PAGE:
NATO admits deadly airstrike but blames Libyan rebels

McClatchy NewspapersApril 8, 2011 

BENGHAZI, Libya — The deputy commander of NATO forces in Libya acknowledged Friday that the alliance struck rebel tanks outside the eastern oil town of Brega a day earlier but blamed the deadly incident on a lack of communication from the rebels.

Rear Adm. Russell Harding said "it would appear that two of our strikes yesterday may have resulted in the deaths of a number of TNC forces," referring to the Transitional National Council, the rebels' de facto government. Doctors said that at least five people were killed in the Thursday morning strike, the second friendly fire incident in less than a week involving NATO forces and the rebels battling Libyan strongman Muammar Gadhafi.

"I'm not apologizing," Harding told reporters in Naples, Italy. "The situation on the ground was extremely fluid and remains extremely fluid. And up until yesterday we had no information that the TNC or the opposition forces were using tanks."

Harding's assertion directly contradicted the rebels' military commander, Gen. Abdulfatah Younis, who said that his forces informed NATO that they were moving about 20 tanks from the rebel capital of Benghazi to the frontline near Brega. The tanks included several Soviet-made T-72s that belonged to Gadhafi's army, but which rebels had seized in recent battles.

"We had supplied them with all the information and (said) that they would be transported on tank transports and told them the direction they are going to," Younis said Thursday night.

Rebels said that missiles launched from a low-flying warplane struck four tanks and a passenger bus carrying fighters about 12 miles outside of Brega. Rebels who were injured in the attack expressed shock that NATO warplanes could mistake a convoy of their tanks — which they said were stationary and flying the tricolor rebel flag — for those loyal to Gadhafi.

The incident came five days after at least 13 rebels were killed in another NATO airstrike on Brega, and it underscored confusion between the alliance, which took over command of the U.N.-ordered no-fly zone earlier this week, and the inexperienced rebels, who have been unable to hold their ground against Gadhafi's forces along the pivotal coastal Mediterranean road.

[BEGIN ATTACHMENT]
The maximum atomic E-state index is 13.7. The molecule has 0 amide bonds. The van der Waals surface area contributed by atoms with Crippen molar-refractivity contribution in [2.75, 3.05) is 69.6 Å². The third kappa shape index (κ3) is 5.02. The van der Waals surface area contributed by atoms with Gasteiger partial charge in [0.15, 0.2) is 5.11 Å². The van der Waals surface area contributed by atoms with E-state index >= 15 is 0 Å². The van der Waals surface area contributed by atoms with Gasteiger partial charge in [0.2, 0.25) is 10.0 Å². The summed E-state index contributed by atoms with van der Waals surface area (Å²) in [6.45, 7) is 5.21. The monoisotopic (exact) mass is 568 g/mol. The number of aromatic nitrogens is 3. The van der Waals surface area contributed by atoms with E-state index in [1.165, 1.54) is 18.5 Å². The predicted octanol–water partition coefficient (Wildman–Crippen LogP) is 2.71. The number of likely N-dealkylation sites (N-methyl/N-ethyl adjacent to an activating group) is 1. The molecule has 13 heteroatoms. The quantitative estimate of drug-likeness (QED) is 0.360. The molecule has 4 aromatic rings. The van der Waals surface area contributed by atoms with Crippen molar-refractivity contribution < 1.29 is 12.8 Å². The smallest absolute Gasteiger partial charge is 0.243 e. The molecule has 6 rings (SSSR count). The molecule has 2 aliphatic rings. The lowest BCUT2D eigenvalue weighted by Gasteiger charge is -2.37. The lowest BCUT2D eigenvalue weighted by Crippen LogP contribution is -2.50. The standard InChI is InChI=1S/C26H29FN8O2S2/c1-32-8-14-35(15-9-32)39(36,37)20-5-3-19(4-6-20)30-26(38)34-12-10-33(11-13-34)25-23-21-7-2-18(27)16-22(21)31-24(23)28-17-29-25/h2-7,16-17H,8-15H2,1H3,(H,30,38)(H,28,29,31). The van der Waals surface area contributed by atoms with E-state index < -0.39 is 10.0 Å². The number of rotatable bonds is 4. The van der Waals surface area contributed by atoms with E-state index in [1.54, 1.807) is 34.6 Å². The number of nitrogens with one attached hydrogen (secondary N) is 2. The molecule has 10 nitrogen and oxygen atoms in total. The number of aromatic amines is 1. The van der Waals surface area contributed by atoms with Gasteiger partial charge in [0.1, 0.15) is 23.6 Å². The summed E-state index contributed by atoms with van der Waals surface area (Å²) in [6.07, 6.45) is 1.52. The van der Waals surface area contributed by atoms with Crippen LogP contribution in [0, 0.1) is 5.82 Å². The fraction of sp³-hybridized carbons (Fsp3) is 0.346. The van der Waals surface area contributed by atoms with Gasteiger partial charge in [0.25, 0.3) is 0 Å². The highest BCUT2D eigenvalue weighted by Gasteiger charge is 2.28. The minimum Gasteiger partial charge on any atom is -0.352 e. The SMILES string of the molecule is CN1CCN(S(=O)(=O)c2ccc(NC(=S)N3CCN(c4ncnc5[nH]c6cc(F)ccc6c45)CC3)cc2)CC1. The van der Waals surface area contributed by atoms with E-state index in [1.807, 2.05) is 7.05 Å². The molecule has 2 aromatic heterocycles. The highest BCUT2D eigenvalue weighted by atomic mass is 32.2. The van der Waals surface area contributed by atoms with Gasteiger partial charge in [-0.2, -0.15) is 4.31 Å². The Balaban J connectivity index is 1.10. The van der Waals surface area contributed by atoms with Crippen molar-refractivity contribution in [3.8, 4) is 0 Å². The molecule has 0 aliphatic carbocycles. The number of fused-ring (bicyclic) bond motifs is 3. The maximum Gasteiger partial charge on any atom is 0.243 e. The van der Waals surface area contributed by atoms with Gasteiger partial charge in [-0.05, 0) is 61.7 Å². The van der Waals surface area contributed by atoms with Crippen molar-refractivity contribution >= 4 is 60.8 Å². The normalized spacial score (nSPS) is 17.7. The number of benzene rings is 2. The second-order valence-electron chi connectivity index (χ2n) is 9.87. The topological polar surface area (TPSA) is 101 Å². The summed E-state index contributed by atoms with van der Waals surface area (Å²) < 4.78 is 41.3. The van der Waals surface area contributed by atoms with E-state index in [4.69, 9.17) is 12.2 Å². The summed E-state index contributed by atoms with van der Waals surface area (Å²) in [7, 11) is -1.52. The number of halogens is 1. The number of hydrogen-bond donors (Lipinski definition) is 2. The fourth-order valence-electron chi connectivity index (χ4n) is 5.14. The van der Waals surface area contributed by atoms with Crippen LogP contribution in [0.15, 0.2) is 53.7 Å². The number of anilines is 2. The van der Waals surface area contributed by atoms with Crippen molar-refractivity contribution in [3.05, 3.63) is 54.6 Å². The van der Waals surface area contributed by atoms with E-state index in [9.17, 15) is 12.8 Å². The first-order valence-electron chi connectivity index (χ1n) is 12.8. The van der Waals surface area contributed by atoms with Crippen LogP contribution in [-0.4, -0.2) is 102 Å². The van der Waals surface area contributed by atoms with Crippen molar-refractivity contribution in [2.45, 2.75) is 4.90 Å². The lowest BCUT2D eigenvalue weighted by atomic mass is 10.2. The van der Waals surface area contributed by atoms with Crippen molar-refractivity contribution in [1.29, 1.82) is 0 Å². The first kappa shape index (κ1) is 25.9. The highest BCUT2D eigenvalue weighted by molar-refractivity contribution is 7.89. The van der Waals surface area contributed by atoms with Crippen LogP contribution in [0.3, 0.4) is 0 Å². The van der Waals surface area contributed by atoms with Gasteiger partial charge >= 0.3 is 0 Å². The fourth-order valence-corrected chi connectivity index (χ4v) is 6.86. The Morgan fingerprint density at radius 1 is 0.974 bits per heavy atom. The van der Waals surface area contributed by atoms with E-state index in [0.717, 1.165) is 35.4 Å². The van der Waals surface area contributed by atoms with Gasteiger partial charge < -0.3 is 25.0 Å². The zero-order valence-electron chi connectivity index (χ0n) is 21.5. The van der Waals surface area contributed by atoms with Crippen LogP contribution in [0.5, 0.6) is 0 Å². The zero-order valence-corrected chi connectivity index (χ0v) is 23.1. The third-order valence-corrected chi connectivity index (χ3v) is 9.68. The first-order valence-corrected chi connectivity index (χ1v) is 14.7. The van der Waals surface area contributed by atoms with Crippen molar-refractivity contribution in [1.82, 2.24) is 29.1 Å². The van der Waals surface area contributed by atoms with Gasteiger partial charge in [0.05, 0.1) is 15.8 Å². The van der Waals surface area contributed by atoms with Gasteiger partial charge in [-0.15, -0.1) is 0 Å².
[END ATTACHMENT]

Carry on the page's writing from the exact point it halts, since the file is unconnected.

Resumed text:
Despite Younis's claims that the rebels are in "minute-by-minute communication" with NATO, the two sides seem increasingly to be at odds. Nearly 12 hours after the Brega incident occurred, Younis said that he hadn't directly communicated with NATO commanders about it, and Harding said Friday that he wasn't aware of Younis's comments from the day before.

In recent days rebels and opposition supporters in eastern Libya have accused NATO of failing to do enough to protect civilians.

Opposition officials have voiced alarm at the deteriorating humanitarian situation in Misrata, a rebel-held city in western Libya that Gadhafi's forces have attacked with snipers and artillery barrages, and complained the Turkish navy, under NATO command, stopped a ship from delivering weapons and medical supplies to Misrata because the weapons would contravene an arms embargo.

Harding took exception to allegations, saying that NATO has allowed 12 ships to reach Libya, four for humanitarian missions and eight to carry out evacuations. He said that the alliance has flown more than 1,500 air sorties over the past week, more than half of which carried out airstrikes against tanks, armored personnel carriers, ammunition dumps and other targets.

"It may not be apparent to TNC forces — to whom we don't have to prove where we are — but we have been attacking targets that directly threaten civilians, civilian population areas or are linked to those forces that are doing so," Harding said.

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